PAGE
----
A judge found a longtime Frederick pediatrician guilty of second-degree assault and fourth-degree sex offense, but acquitted him of second-degree rape Friday afternoon.
Judge William R. Nicklas Jr. said he found the 18-year-old victim’s testimony in the three-day trial that began Tuesday more consistent than the account that 69-year-old Dr. Ernesto Cesar Torres provided to police.
In an initial interview with police, Torres denied touching the young woman inappropriately during an appointment April 26, but changed his testimony under further questioning, eventually admitted that his hand “probably” touched the woman’s vagina.
“[Torres’ account] is simply not plausible, while [the victim’s] version of events has remained consistent from telling her parents and eventually the police,” Nicklas said.
The judge also sided with the victim’s account that, during an examination of her abdomen, Torres slid his hand down her pants and rubbed her genitals, noting in particular the fact that Torres was not wearing gloves and questioning the need for a physical exam as part of a medication checkup.
Defense attorneys Margaret Teahan and Richard Bricken had sought to characterize such an exam as normal, saying anxiety, which is what the woman received a prescription for, often manifests itself in the form of stomach ailments. They also argued that, even if the doctor’s hand had touched the victim’s genitals, it was unintentional.
Nicklas went on to detail Torres’ relationship with the woman, arguing that the doctor exploited his position of authority over the victim, who had been his patient since she was a week old, in order to assault her.
Despite of this, Nicklas acquitted Torres of second-degree rape, which requires the state to prove some form of force or threat of force was used to commit the crime.
Nicklas ruled that the victim had not reacted to stop the assault, which she is not required to do in order for a rape conviction to apply, because of the confusion she felt as Torres relied on the trust he had developed with her over the course of her life.
“It was not done from fear, but from 18 years of a doctor-patient relationship,” Nicklas said.
Bricken and Teahan declined to comment on the judge’s verdict.
The victim’s father, who testified along with the victim’s mother on the second day of the trial, stormed out of the courtroom, slamming the door shortly after the judge announced his decision on the rape charge. Frederick County State’s Attorney Charlie Smith also indicated he was not pleased with Nicklas’ decision in a press conference after the verdict.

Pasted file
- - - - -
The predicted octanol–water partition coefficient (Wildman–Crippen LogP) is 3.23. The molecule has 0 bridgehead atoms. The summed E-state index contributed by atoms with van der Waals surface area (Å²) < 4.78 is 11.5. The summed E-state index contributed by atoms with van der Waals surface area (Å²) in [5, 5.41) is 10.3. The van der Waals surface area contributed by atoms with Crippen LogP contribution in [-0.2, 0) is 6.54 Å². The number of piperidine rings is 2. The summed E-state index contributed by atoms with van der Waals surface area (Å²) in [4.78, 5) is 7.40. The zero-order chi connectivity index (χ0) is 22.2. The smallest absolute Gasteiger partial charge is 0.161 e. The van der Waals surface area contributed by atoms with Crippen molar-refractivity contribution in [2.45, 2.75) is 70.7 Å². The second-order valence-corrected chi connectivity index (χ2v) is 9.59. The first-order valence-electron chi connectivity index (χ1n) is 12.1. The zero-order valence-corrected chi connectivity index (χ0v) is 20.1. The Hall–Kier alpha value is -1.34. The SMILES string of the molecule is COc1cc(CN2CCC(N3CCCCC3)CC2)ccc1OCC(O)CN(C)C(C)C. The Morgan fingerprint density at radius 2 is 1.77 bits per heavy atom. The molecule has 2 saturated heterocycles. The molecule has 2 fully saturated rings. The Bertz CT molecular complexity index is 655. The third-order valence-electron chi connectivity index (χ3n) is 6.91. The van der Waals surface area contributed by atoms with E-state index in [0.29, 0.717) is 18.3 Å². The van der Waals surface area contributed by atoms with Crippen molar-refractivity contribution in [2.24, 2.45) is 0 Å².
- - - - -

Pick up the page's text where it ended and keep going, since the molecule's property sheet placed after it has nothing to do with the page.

“Quite frankly, the judge got this one wrong. ... I just can’t believe that someone in a position of authority and a position of trust who digitally penetrates one of their patients is not considered force, but that’s the way the judge ruled,” Smith said. “I respectfully disagree with him.”
Smith also expressed disappointment with the judge’s decision not to revoke Torres’ bail, as well as the fact that the second-degree assault charge — which carries a maximum possible sentence of 10 years in prison — will merge under the fourth-degree sex offense, which carries a maximum possible sentence of only one year.
Smith praised what he called the courage of the victim and her family members, pledging to double down on his office’s efforts to secure more convictions against Torres from the 49 additional sex offenses he remains charged with from a combined 11 alleged victims who accused the doctor after the victim did. Those charges are scheduled to proceed to trial in March 2020, according to online court records.
“This is not over. ... We are going to continue to try these cases and see that each one of these individual victims have their day in court, have justice,” Smith said. “I can’t guarantee an outcome, but I can guarantee that we’re going to pursue it, we’re going to take it as seriously as we did this case.”
Smith also announced that his office and police have been in contact with as many as 20 more potential victims since the second round of charges was leveled against Torres, one as recently as this week. As a matter of course, police and prosecutors will investigate each claim and, if warranted, file additional charges, Smith said.
As a result of Friday’s outcome, prosecutors will likely drop a remaining second-degree assault charge that was filed in a separate case against Torres in late September, Smith said. The assault was alleged to have occurred on the same date listed in the first case filed against Torres and relates directly to the first alleged victim. But the charge was filed later because the state was made aware of the allegation only after it received evidence released by the Maryland Board of Physicians, according to a previous story by The Frederick News-Post.
“This trial obviously took a huge emotional toll on [the victim] and, after discussing it with her and her family, we’ve decided not to ask her to [experience that again],” Smith said Friday afternoon.
Nicklas scheduled a sentencing hearing for Torres for Dec. 19 at 9 a.m.